Stock has been up and down. Currently about 53% of its highest, and actually about 50% above its lowest, which occurred about a year ago.

I am starting to look for ways to change the plan design (from forcing employees to invest in Co. stock) to create

incentive(s) for employees to continue to invest in company stock. It would make employees happier, I think.

About 80% participation (some 1800 employees in plan). About 3 million shares of Company stock in plan. Three other funds available for diversification rules, and for old 401(k) monies (pre-1988) that were not moved into the

401(k)/ESOP.

The plan currently owns about 15-17% of the company. And for most employees is not the only plan that we have: most have a final average pay DB plan, or a PS plan, as well as this 401(k)/ESOP plan. So in many ways it is not an "all eggs in one basket" issue.

I hope that gives a better picture of the world that I am operating in.

Link to comment
Share on other sites

Originally posted by KevinGordon

I hope that gives a better picture of the world that I am operating in.

Much much better. Yours isn't the garden variety 401k, to put it mildly, but in the context you've described it's clear some sharp minds have been at work. Based on your description of the plan, & the location you've provided in your profile, I might even hazard a guess at the company - but won't here.

Now that you've done the hard work, I'll add my easy suggestion; place your 'sale' of the 401k in the same context you have here--its role in employees' overall financial reward from your firm. The history's helpful, the guarantee's helpful, the other legs of the financial stool are helpful to employee understanding.

I'm sold based on your description alone - where do I sign up? bigguy.GIF

Link to comment
Share on other sites

I had always thought that DC plans were not permitted to pay interest, that is, guarantee a benefit. That's what a DB plan does. How does the plan avoid this issue? Obviously the Service hasn't made it an issue; I'm assuming that the plan has a favorable determination letter on this aspect of the plan.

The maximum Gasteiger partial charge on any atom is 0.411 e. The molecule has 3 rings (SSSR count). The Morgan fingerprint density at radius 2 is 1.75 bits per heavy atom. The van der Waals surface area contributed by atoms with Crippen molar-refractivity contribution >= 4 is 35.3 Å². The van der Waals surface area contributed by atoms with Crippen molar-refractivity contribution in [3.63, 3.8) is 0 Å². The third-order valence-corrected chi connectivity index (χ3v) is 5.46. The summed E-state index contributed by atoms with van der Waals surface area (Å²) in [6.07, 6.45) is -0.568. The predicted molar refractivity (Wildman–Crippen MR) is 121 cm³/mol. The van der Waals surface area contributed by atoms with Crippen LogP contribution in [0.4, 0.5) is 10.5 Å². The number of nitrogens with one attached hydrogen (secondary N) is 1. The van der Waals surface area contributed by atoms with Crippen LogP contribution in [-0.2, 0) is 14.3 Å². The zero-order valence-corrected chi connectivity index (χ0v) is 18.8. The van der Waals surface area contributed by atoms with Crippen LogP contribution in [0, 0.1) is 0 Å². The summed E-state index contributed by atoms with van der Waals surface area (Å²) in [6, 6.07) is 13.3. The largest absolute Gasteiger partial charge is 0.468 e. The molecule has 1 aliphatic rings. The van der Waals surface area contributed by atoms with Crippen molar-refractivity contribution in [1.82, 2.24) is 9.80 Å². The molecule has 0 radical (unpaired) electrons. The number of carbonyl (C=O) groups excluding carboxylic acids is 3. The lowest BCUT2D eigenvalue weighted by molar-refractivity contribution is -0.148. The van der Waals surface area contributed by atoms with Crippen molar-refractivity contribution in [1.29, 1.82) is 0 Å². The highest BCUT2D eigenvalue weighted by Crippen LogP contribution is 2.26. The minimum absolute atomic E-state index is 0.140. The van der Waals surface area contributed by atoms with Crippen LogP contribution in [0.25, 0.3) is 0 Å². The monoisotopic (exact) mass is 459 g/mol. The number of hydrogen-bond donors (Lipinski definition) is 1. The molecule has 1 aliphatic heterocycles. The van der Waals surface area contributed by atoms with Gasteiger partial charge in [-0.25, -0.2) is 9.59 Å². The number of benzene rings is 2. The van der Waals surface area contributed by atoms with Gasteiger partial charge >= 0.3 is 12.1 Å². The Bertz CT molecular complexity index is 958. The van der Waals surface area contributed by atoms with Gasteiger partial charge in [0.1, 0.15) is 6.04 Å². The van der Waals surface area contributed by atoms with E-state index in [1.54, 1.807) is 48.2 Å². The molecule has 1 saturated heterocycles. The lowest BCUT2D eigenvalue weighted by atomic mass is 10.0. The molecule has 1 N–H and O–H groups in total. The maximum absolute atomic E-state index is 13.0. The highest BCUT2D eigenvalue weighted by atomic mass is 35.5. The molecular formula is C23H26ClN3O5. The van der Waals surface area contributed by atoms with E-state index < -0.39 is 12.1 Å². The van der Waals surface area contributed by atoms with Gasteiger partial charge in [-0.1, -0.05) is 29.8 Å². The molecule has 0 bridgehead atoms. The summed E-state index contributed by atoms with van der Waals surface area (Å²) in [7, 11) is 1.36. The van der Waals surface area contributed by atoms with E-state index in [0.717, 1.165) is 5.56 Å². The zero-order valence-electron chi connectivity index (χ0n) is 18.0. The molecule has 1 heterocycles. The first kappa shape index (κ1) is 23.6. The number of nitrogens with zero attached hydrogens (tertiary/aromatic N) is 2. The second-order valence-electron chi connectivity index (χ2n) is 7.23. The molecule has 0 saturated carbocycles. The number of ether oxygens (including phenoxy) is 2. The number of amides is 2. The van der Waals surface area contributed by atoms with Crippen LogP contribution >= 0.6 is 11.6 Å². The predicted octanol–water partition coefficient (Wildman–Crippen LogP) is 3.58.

Link to comment
Share on other sites

Guest KevinGordon

The plan is qualified, and has the necessary IRS determination letter.

The guarantee of interest only becomes effective when the

stock is worth less than what the interest guarantee would have paid. It is paid out of the plan (necessitating an

additional contribution if it becomes payable), except for Highly Compensated Employees (in which case it is paid directly by the Company and can't be rolled over, etc. since

it is non-qualified money).

Link to comment
Share on other sites

Originally posted by KevinGordon

The guarantee of interest only becomes effective when the  

stock is worth less than what the interest guarantee would have paid

Is the 'guarantee' then more in the nature of a target than a pledge? Does the plan/company carry some kind of insurance in anticipation of the event you describe?

Link to comment
Share on other sites

Guest KevinGordon

Guarantee is a pledge (backed by the full power of the Company - over 100 years old). Risk is self-insured. Employees know that at the end of the day, if the company were to go belly-up, the guarantee would not be worth anything. Liability is tracked on an ongoing basis, and varies as stock price changes. Payouts are small, and liability is manageable.

But all of this is getting away from my original question:

How to incent employees to invest in Company stock in a 401(k) plan.... any new ideas, information?

Thanks for any input.

Kevin

Link to comment
Share on other sites

When you went to the NCEO web page, did you look at

http://www.nceo.org/pubs/401k.html

or

http://www.nceo.org/library/combine.html

Also, the Profit Sharing/ 401(k) Council has survey on matching contributions, etc. you have to be a full member to get the entire survey. However, I don't recall seeing anything in there to that level of detail.

We regularly get copies of the other surveys done by the big consulting houses. I do not recall seeing anything on this topic in any of those. This would be the Hewitt, Mercer, etc. folks.

Link to comment
Share on other sites

Guest KevinGordon

Becky:

Yes.. I did, and you're right I can't find the detail that I am looking for.... so I'll have to get creative...

Link to comment
Share on other sites

Create an account or sign in to comment

You need to be a member in order to leave a comment

Create an account

Sign up for a new account in our community. It's easy!

Register a new account

Sign in

Already have an account? Sign in here.

Sign In Now
 Share

×
×
  • Create New...